Bryce Harper hit .481 (13-for-27) in his past seven games.
The final few weeks of the 2012 season have thrown the NL Rookie of the Year race into some uncertainty.
Arizona Diamondbacks pitcher Wade Miley looks like the favorite for the award, especially since Todd Frazier went into a September slide with the Cincinnati Reds. Colorado Rockies catcher Wilin Rosario is making a late charge, but probably too late into the season.
And then there's Bryce Harper, who was nearly everyone's pick for NL Rookie of the Year after he was called up by the Washington Nationals in late April. He was the phenom, the sensation. Getting the NL Rookie of the Year award would merely be a formality.
Harper is obviously no longer mentioned in the same sentence as the Los Angeles Angels' Mike Trout when it comes to rookie superstars. But his September charge may have put him back into serious contention for NL Rookie of the Year honors.
The past week brought about a little bit of shuffling in our rankings, but the names on the list remain the same. Here are the top five contenders for the NL Rookie of the Year and what the final award voting should look like, in our view.
All statistics mentioned are current as of Oct. 2.
Last week: No. 5.
Norichika Aoki remains in the top five, holding off a charge from Cincinnati Reds shortstop Zack Cozart.
Since returning from an oblique injury that cost him 14 games, Cozart is batting .344 (11-for-32) with three RBI. But even with that time missed, Aoki is ahead of him in several key categories and deserves more consideration for NL Rookie of the Year at this point.
In seven games since last week's rankings, Aoki hit 9-for-29 (.310) with three doubles, a home run and four RBI.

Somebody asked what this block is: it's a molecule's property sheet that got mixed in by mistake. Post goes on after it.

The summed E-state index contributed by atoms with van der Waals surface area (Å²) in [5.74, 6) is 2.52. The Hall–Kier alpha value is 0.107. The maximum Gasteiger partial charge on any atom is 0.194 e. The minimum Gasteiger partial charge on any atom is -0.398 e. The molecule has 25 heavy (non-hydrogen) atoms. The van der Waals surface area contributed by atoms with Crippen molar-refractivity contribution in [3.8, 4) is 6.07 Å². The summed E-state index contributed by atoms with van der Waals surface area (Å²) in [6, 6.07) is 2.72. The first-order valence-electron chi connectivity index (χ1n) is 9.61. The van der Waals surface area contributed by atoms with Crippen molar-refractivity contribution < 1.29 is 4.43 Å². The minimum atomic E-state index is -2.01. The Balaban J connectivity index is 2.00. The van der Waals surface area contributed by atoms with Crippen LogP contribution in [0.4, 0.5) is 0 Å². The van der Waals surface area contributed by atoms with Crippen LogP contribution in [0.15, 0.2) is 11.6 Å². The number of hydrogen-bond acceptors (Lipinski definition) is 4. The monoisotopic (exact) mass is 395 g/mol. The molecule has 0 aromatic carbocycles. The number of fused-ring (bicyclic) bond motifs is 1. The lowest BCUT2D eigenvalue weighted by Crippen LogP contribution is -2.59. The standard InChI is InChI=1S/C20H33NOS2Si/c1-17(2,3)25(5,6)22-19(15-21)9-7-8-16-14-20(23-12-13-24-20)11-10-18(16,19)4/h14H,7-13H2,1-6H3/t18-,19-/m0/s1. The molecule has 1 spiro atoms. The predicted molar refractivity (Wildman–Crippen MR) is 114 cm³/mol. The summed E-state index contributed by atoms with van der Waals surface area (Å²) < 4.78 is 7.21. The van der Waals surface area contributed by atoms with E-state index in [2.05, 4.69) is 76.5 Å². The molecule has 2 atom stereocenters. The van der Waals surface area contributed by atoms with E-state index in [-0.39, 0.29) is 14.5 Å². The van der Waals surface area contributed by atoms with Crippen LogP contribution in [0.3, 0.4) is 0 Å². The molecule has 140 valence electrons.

Aoki was a major factor in the Milwaukee Brewers' late-season playoff charge. During September, he batted .310/.374/.543 with 13 doubles, four homers and 18 RBI.
With 148 hits and 37 doubles, Aoki is tied with the San Diego Padres' Yonder Alonso for the NL rookie lead in both categories. His 29 stolen bases are 11 more than the next-closest competitors.
Aoki's .289 batting average ranks third among the league's rookies. He places second with a .355 on-base percentage, and his .790 OPS is sixth.
Though I admittedly have a bias against a 30-year-old with eight seasons of professional baseball on his resume being considered a rookie, the rules say Aoki is eligible for the award, and he's certainly been one of the NL's best rookies this season.
Last week: No. 3.
It's kind of a shame that circumstances didn't allow Todd Frazier to truly compete for the NL Rookie of the Year award toward the end of the season.
Frazier has seen his playing time drastically reduced as Joey Votto and Scott Rolen returned from injuries. The Cincinnati Reds needed to get those players in the lineup to get them ready for the postseason.
Of course, it could also be argued that Frazier wouldn't have gotten the playing time that he did—and thus earned serious NL Rookie of the Year consideration—if those two veterans hadn't gotten injured. So perhaps it all evens out.
Frazier only appeared in five games since last week's rankings, batting 1-for-15 (.067). During September, he batted .181/.241/.264 with one home run and five RBI. The homer he hit on Sept. 27 was the first he'd notched in more than a month (Aug. 21, to be exact), something else that hurt his award candidacy down the stretch.
But as a consolation, Frazier gets to be a major contributor for a Reds team that could win the World Series. He'll surely be a valuable piece for manager Dusty Baker during the postseason as a pinch-hitter and a player who can fill in at third base, first base and left field.
Last week: No. 4.